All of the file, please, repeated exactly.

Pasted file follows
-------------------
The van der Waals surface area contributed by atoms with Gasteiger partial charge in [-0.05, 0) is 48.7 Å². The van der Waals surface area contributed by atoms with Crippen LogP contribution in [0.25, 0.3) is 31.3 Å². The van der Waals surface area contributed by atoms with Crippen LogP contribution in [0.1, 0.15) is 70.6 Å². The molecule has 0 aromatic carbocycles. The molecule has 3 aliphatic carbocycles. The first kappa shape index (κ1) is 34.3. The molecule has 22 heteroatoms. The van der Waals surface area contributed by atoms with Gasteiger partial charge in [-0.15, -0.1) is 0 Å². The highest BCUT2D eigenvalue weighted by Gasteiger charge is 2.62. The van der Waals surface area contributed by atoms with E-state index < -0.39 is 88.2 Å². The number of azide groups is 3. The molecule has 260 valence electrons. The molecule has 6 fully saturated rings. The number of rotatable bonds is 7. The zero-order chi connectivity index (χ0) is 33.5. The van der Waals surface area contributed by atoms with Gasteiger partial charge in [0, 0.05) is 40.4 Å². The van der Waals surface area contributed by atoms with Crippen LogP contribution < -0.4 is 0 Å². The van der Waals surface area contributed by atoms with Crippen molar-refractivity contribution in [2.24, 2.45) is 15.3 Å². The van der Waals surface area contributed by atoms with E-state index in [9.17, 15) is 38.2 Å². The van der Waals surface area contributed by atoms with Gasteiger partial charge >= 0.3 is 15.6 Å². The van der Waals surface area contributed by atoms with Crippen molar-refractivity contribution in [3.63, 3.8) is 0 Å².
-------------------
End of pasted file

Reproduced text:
The van der Waals surface area contributed by atoms with Gasteiger partial charge in [-0.05, 0) is 48.7 Å². The van der Waals surface area contributed by atoms with Crippen LogP contribution in [0.25, 0.3) is 31.3 Å². The van der Waals surface area contributed by atoms with Crippen LogP contribution in [0.1, 0.15) is 70.6 Å². The molecule has 0 aromatic carbocycles. The molecule has 3 aliphatic carbocycles. The first kappa shape index (κ1) is 34.3. The molecule has 22 heteroatoms. The van der Waals surface area contributed by atoms with Gasteiger partial charge in [-0.15, -0.1) is 0 Å². The highest BCUT2D eigenvalue weighted by Gasteiger charge is 2.62. The van der Waals surface area contributed by atoms with E-state index < -0.39 is 88.2 Å². The number of azide groups is 3. The molecule has 260 valence electrons. The molecule has 6 fully saturated rings. The number of rotatable bonds is 7. The zero-order chi connectivity index (χ0) is 33.5. The van der Waals surface area contributed by atoms with Gasteiger partial charge in [0, 0.05) is 40.4 Å². The van der Waals surface area contributed by atoms with Crippen LogP contribution < -0.4 is 0 Å². The van der Waals surface area contributed by atoms with Crippen molar-refractivity contribution in [2.24, 2.45) is 15.3 Å². The van der Waals surface area contributed by atoms with E-state index in [9.17, 15) is 38.2 Å². The van der Waals surface area contributed by atoms with Gasteiger partial charge >= 0.3 is 15.6 Å². The van der Waals surface area contributed by atoms with Crippen molar-refractivity contribution in [3.63, 3.8) is 0 Å².